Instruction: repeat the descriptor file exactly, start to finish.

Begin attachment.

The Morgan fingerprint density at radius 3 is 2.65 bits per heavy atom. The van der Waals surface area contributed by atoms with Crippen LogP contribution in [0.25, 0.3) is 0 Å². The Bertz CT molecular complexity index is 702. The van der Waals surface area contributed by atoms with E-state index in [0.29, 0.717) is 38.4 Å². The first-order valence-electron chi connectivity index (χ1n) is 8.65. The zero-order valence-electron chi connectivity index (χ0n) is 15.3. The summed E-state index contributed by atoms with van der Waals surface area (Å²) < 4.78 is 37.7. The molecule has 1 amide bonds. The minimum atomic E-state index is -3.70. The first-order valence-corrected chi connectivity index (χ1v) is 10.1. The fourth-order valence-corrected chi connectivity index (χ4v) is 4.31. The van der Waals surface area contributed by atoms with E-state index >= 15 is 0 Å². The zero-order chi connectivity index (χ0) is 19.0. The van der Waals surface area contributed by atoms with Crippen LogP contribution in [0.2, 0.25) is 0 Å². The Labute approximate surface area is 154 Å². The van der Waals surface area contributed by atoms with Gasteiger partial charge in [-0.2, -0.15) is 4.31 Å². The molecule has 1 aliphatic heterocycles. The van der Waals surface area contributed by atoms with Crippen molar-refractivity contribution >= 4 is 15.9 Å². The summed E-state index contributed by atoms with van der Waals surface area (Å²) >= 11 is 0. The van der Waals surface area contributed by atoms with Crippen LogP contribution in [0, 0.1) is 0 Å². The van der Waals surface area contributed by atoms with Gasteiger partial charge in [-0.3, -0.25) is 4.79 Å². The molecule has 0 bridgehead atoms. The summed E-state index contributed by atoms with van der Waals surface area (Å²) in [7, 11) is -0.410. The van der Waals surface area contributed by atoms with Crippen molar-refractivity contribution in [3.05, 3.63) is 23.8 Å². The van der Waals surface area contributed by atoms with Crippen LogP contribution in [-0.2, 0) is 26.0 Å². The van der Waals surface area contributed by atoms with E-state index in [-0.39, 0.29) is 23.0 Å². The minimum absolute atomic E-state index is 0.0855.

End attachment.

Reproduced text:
The Morgan fingerprint density at radius 3 is 2.65 bits per heavy atom. The van der Waals surface area contributed by atoms with Crippen LogP contribution in [0.25, 0.3) is 0 Å². The Bertz CT molecular complexity index is 702. The van der Waals surface area contributed by atoms with E-state index in [0.29, 0.717) is 38.4 Å². The first-order valence-electron chi connectivity index (χ1n) is 8.65. The zero-order valence-electron chi connectivity index (χ0n) is 15.3. The summed E-state index contributed by atoms with van der Waals surface area (Å²) < 4.78 is 37.7. The molecule has 1 amide bonds. The minimum atomic E-state index is -3.70. The first-order valence-corrected chi connectivity index (χ1v) is 10.1. The fourth-order valence-corrected chi connectivity index (χ4v) is 4.31. The van der Waals surface area contributed by atoms with E-state index >= 15 is 0 Å². The zero-order chi connectivity index (χ0) is 19.0. The van der Waals surface area contributed by atoms with Crippen LogP contribution in [0.2, 0.25) is 0 Å². The Labute approximate surface area is 154 Å². The van der Waals surface area contributed by atoms with Gasteiger partial charge in [-0.2, -0.15) is 4.31 Å². The molecule has 1 aliphatic heterocycles. The van der Waals surface area contributed by atoms with Crippen molar-refractivity contribution >= 4 is 15.9 Å². The summed E-state index contributed by atoms with van der Waals surface area (Å²) >= 11 is 0. The van der Waals surface area contributed by atoms with Crippen LogP contribution in [0, 0.1) is 0 Å². The van der Waals surface area contributed by atoms with Gasteiger partial charge in [-0.3, -0.25) is 4.79 Å². The molecule has 0 bridgehead atoms. The summed E-state index contributed by atoms with van der Waals surface area (Å²) in [7, 11) is -0.410. The van der Waals surface area contributed by atoms with Crippen molar-refractivity contribution in [3.05, 3.63) is 23.8 Å². The van der Waals surface area contributed by atoms with Crippen LogP contribution in [-0.2, 0) is 26.0 Å². The van der Waals surface area contributed by atoms with E-state index in [-0.39, 0.29) is 23.0 Å². The minimum absolute atomic E-state index is 0.0855.